Hackers Target Centralization, So DeFi Should Stick To Its Own Game | Hacker Noon

In May 2021, the amount of funds locked globally into the decentralized finance, or DeFi, ecosystem stood at almost $89 billion. Formerly a dark horse of the fringe of the cryptoverse, DeFi soared in late 2020 and in the first months of 2021. Where money flowed, whales followed, with institutional players joining the DeFi fray in growing numbers. 

Bad guys were paying attention too. In 2020, DeFi hacks and thefts made up about half of all blockchain-related incidents despite being virtually non-existent in 2019, according to CipherTrace. Nothing is new about hackers capitalizing on a lucrative industry. For DeFi developers and cybersecurity practitioners alike, however, there are notes to be taken and lessons to be learned. And one of the key takeaways should be this: To be more secure, DeFi needs to become actually decentralized.

Playing the system by its laws

Smart contracts, self-executing application managing assets and transactions, took off with the release of Ethereum in 2015, which remains the largest platform for DeFi projects. There, these applications are written in Solidity and run on the Ethereum Virtual Machine (EVM) runtime environment. Smart contracts serve as DeFi’s operational backbone, enabling loans, cryptocurrency swaps, insurance, and various other services. Code is the law here: Once a contract is uploaded on the blockchain, it is executed and cannot be edited.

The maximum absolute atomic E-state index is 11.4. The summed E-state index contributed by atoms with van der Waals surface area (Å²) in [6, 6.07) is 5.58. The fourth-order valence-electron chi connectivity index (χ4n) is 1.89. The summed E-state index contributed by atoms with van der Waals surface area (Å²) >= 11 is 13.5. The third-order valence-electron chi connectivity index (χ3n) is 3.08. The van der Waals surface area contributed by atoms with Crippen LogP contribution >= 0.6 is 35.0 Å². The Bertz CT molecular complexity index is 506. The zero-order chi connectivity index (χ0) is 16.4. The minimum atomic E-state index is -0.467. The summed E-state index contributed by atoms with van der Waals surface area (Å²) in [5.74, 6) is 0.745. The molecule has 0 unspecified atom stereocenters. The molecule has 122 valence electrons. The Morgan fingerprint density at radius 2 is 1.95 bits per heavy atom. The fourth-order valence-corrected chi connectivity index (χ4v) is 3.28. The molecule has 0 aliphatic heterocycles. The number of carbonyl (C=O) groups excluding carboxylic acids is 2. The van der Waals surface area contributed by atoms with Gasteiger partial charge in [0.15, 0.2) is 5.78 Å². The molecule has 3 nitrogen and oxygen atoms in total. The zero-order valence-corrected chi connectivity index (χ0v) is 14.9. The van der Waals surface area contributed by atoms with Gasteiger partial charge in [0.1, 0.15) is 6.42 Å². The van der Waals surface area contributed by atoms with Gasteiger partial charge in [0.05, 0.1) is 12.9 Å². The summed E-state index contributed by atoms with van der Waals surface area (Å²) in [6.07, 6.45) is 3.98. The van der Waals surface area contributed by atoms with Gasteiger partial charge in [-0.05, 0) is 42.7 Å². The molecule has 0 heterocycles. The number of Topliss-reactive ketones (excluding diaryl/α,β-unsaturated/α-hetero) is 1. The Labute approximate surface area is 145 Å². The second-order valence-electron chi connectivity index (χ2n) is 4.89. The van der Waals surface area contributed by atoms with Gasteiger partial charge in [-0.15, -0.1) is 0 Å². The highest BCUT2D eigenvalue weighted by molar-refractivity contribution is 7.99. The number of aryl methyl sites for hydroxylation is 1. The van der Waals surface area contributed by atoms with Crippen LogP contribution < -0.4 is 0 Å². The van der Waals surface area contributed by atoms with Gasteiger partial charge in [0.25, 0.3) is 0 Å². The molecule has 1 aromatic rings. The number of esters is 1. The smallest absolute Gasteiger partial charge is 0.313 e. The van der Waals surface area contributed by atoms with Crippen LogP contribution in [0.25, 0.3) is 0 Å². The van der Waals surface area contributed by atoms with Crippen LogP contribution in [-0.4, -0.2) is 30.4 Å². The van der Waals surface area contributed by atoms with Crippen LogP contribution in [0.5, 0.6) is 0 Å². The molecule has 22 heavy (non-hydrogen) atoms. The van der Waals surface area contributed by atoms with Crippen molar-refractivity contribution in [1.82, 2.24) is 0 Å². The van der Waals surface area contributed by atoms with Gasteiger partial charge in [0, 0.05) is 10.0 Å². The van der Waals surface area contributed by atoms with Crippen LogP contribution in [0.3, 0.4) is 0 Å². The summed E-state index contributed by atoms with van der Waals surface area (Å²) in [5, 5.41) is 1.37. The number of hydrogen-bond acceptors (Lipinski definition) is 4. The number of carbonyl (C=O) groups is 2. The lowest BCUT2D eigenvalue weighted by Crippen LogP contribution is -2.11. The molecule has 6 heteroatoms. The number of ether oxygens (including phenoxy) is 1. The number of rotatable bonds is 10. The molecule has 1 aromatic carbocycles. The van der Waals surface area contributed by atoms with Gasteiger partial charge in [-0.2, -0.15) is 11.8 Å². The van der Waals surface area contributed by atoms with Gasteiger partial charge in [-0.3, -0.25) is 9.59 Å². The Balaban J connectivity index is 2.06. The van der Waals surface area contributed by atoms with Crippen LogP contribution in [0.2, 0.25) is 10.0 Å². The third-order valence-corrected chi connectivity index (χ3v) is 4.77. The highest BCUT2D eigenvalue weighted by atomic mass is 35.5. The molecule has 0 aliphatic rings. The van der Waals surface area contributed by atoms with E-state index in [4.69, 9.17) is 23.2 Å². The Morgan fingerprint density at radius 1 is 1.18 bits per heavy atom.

For a DeFi project, botching a smart contract is like opening a bank with a rusty and hole-ridden vault. As such, it is hardly surprising that a staggering number of attacks on DeFi services utilized various flaws and vulnerabilities within smart contracts.

Some of the attacks we saw recently exploited DeFi’s programmatic vulnerabilities, such as integer over- and underflow attacks. Such attacks leverage the way EVM and Solidity handle integer variables to deliver outcomes that are not foreseen by the developers. The 2018 batchOverflow vulnerability, which prompted multiple exchanges, including OKEx, Poloniex, and Changelly, to temporarily suspend ERC-20 token deposits in 2018. The problem came down to a mistake in a smart contract’s batch transfer function, which could have been used to send a gargantuan amount of tokens to another address without charging the sender’s wallet.